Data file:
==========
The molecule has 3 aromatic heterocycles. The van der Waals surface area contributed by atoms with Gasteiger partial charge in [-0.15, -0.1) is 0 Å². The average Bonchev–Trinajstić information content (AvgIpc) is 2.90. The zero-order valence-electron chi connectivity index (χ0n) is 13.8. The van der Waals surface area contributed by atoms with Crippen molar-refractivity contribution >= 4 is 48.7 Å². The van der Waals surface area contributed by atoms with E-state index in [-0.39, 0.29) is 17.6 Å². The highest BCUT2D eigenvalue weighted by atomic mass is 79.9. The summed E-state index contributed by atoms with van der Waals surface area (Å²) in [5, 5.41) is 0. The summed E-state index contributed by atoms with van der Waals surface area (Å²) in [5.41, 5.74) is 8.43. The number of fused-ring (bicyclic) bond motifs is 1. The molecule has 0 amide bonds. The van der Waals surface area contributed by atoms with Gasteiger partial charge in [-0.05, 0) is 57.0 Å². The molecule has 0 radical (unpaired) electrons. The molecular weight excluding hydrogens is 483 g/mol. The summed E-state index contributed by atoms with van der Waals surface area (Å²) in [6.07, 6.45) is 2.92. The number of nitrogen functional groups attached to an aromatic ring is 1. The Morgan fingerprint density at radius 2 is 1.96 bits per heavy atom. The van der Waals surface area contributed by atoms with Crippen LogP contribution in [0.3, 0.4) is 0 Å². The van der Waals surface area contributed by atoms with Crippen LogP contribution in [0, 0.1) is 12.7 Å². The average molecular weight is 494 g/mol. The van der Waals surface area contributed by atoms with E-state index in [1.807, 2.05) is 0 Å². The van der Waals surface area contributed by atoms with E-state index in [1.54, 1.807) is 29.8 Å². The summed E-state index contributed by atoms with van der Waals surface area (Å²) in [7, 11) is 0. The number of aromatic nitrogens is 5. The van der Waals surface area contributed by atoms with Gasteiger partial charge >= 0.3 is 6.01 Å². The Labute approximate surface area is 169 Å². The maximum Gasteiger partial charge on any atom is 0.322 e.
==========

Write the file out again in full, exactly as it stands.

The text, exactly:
The molecule has 3 aromatic heterocycles. The van der Waals surface area contributed by atoms with Gasteiger partial charge in [-0.15, -0.1) is 0 Å². The average Bonchev–Trinajstić information content (AvgIpc) is 2.90. The zero-order valence-electron chi connectivity index (χ0n) is 13.8. The van der Waals surface area contributed by atoms with Crippen molar-refractivity contribution >= 4 is 48.7 Å². The van der Waals surface area contributed by atoms with E-state index in [-0.39, 0.29) is 17.6 Å². The highest BCUT2D eigenvalue weighted by atomic mass is 79.9. The summed E-state index contributed by atoms with van der Waals surface area (Å²) in [5, 5.41) is 0. The summed E-state index contributed by atoms with van der Waals surface area (Å²) in [5.41, 5.74) is 8.43. The number of fused-ring (bicyclic) bond motifs is 1. The molecule has 0 amide bonds. The van der Waals surface area contributed by atoms with Gasteiger partial charge in [-0.05, 0) is 57.0 Å². The molecule has 0 radical (unpaired) electrons. The molecular weight excluding hydrogens is 483 g/mol. The summed E-state index contributed by atoms with van der Waals surface area (Å²) in [6.07, 6.45) is 2.92. The number of nitrogen functional groups attached to an aromatic ring is 1. The Morgan fingerprint density at radius 2 is 1.96 bits per heavy atom. The van der Waals surface area contributed by atoms with Crippen LogP contribution in [0.3, 0.4) is 0 Å². The van der Waals surface area contributed by atoms with Crippen LogP contribution in [0, 0.1) is 12.7 Å². The average molecular weight is 494 g/mol. The van der Waals surface area contributed by atoms with E-state index in [1.807, 2.05) is 0 Å². The van der Waals surface area contributed by atoms with E-state index in [1.54, 1.807) is 29.8 Å². The summed E-state index contributed by atoms with van der Waals surface area (Å²) in [7, 11) is 0. The number of aromatic nitrogens is 5. The van der Waals surface area contributed by atoms with Gasteiger partial charge >= 0.3 is 6.01 Å². The Labute approximate surface area is 169 Å². The maximum Gasteiger partial charge on any atom is 0.322 e.